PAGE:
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Being Christmas time there is a great deal of activity happening around the place, with the buying of presents, preparing food and having parties; and in all the fuss and turmoil, one senses that the real meaning of Christmas is being overlooked - apart from the dreaded "canned" carols in all the major malls and shopping centers! Ocassionally one stumbles across a Nativity scene in a large store, and as always, the little children are still fascinated by the strange sight of a baby in a crib surrounded by cattle, sheep and men in funny clothes.
Being born is a miraculous event - what starts off as two cells fusing into one, ends up becoming a living, breathing human being, and all in the space of 9 months. But the passage from conception, to the time when the baby becomes independent and able to forage for itself, is probably the most "dangerous" period in our lives. For Jesus to be born in a "cattle shed" to a young teenager who had no ante-natal care, and who is having her first baby surrounded by men,and not a midwife in sight, would classify as an extremely high risk birth. And to highlight what faced infants born before the time of modern medicine, here's a quote on conditions in a well known country in the mid 18th century:
"Infants under one year old accounted for a quarter of the total deaths in England and Wales. Half of all of the deaths were infants under five. Sanitation and hygiene were serious problems. Filth or contaminated foods often caused infection. Diarrhea was so common and dangerous that it could cause death in a baby in less than forty-eight hour." Palestine at the time of Christ was a fairly primitive place and under siege, (not much seems to have changed!) so it would be a fair guess to think that similar conditions would have existed in His time.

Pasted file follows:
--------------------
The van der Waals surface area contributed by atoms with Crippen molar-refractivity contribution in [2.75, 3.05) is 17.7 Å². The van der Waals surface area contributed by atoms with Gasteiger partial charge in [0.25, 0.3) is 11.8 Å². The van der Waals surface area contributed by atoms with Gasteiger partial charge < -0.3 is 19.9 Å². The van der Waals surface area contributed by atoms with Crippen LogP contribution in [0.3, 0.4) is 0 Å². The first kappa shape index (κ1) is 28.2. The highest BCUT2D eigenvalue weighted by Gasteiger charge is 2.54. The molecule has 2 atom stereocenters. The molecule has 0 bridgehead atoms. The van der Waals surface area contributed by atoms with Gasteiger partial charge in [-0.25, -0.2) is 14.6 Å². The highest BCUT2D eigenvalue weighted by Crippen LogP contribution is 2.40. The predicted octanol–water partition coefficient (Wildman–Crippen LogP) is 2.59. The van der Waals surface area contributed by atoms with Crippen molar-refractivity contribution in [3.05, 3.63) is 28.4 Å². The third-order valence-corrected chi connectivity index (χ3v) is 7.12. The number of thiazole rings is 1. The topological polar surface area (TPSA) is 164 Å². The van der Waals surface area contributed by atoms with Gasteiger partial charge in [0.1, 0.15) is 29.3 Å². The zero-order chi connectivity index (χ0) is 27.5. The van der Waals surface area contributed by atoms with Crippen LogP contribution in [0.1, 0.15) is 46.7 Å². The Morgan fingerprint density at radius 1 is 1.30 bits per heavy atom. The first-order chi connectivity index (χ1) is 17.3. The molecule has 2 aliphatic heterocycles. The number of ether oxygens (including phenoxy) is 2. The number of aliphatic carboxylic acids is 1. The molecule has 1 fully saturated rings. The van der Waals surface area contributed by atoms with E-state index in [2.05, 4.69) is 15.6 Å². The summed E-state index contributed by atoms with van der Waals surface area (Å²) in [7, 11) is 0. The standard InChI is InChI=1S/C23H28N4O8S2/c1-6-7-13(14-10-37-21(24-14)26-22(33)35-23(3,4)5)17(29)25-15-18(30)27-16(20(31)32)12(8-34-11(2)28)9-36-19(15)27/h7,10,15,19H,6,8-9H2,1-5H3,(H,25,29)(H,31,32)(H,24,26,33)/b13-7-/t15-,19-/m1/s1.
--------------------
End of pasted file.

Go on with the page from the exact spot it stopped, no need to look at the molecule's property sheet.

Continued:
If Christ were to be born today in an undeveloped country such as Mali, there would still be a one in five chance that He would be dead before the age of 5! Paradoxically, if He were to be born in Egypt or Albania, He would have a one in five chance of being overweight by the time he was five!
Where we are born has a significant impact on our health and longevity, and for many infants on this planet, they have a fairly rugged start in life. Where a child is born is a major factor in predicting its future health, but the family - or lack of - into which that child is born and which nurtures it in those first 5 years, is equally vital. Critical biological imprinting goes on in those vulnerable first five years, and if parents neglect themselves or their child, the result could well be that the child will spend the rest of their life paying the price.
The gift of one child 2,000 years ago gave us all hope: lets make sure that for what remains of the rest of our lives, that we try our best to give every child the best opportunities in those critical first five years.